Indus class visit the wildlife area to observe the frogspawn and frogs living in the pond. The children discussed their findings before creating a poster to explain the lifecycle of a frog. Pictured (l-r) are Daisy Binnon, Katrin Todorova, Teddy-Phillip Bird-Mason, Heidi Walker, Leo Arnett, Daniel Fisher, Jack Lambert, Ava Sharpe and Korey Bouskill.
Science Week provided a host of opportunities for Pilgrim Academy children to learn indoors and out as they studied everything from the lifecycle of frogs to how to survive on Mars.
Reception pupils made a fantastic discovery in the pond at the beginning of the week, which fitted perfectly with ‘Growth’, and led the children in KS1 to create some amazingly accurate posters about the lifecycle of frogs.
Outside gym activities promoted exercise and well-being, which is so important for growth within children. Linked to this, some of the Key Stage 1 children were using non-standard units of measure to measure the height of their classmate, and presented the results using simple bar charts.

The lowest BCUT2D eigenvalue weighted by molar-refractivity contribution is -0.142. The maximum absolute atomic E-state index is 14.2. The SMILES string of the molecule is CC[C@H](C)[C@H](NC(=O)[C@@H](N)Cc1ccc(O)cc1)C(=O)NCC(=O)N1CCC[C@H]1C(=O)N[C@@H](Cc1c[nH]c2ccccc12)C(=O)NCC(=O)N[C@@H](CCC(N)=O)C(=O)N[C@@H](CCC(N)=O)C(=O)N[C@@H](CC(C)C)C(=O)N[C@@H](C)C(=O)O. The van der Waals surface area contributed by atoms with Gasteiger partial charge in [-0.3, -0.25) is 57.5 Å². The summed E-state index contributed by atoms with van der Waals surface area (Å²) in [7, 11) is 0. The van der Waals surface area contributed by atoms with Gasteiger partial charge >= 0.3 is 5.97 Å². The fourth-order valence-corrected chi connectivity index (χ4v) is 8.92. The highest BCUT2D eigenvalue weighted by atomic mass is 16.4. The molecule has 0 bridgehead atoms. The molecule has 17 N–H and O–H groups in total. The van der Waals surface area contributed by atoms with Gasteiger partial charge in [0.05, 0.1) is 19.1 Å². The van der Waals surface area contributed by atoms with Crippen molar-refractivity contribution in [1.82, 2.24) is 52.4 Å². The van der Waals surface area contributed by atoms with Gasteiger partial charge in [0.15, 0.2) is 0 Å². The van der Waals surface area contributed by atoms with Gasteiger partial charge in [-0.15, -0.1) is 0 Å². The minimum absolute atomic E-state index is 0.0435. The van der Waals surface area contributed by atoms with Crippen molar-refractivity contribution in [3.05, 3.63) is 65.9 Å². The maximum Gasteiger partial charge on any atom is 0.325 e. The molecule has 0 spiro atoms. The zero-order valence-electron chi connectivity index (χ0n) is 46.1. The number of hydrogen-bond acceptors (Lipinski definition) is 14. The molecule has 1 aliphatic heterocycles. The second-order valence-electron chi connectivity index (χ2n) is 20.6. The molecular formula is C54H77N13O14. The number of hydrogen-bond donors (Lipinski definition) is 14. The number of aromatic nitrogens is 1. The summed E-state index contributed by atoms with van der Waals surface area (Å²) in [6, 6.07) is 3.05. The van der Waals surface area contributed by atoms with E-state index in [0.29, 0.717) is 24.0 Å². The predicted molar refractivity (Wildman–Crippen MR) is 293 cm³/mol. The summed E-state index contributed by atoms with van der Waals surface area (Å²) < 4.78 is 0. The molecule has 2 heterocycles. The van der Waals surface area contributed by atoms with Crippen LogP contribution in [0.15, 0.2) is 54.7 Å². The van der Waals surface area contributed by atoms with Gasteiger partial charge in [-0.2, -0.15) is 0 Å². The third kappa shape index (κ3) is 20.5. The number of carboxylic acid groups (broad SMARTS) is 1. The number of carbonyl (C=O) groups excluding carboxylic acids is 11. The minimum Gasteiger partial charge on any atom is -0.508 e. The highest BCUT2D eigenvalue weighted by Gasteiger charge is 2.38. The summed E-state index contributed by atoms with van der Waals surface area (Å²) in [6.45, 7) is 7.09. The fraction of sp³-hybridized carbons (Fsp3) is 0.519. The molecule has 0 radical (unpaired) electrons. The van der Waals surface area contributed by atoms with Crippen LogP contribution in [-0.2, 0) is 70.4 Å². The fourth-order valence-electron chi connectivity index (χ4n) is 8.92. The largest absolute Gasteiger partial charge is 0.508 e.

Pupils in Years 3 and 4 were busy making microscopic machines called amino acids, in the form of paper. Proteins in our bodies are built from these smaller blocks of amino acid, and their order and shape are very important to help build the correct ‘machine’ for body parts to work. The children had to apply their knowledge of shape and sequences accurately to form their own ‘working’ amino acids.
In Years 5 and 6, the children were having some fantastic conversations and applying their knowledge of MRS GREN to create ‘monsters’ who might be able to survive on Mars! Tucana were also seen in pretty sticky situations at the end of the week when they donned their engineer hats to investigate how big they could make slime grow. They used their mathematical skills to compare their growth to other stretchy things too.
Leanne Kapka, Curriculum Leader for Science at Pilgrim Academy, said: "Science Week is very important for all of our children as they learn more about the planet and how we all grow and develop. The pupils were so interested in all of the projects we did during the week and it gave them all some new and valuable experiences. Science is involved in everything we do and the pupils will continue to learn more about it as they continue their journey through primary and secondary school."
Above and below: Observing the frogs and the frogspawn.
Instead of using a battery in a series circuit, Tucana tested whether we could use a lemon, a potato or a bread roll to power a light bulb. Pictured (l-r) are: Kayne Brophy-Metcalfe, Oliver Woods, Daniel Plaskitt-Stanley and Ashton Wrightham.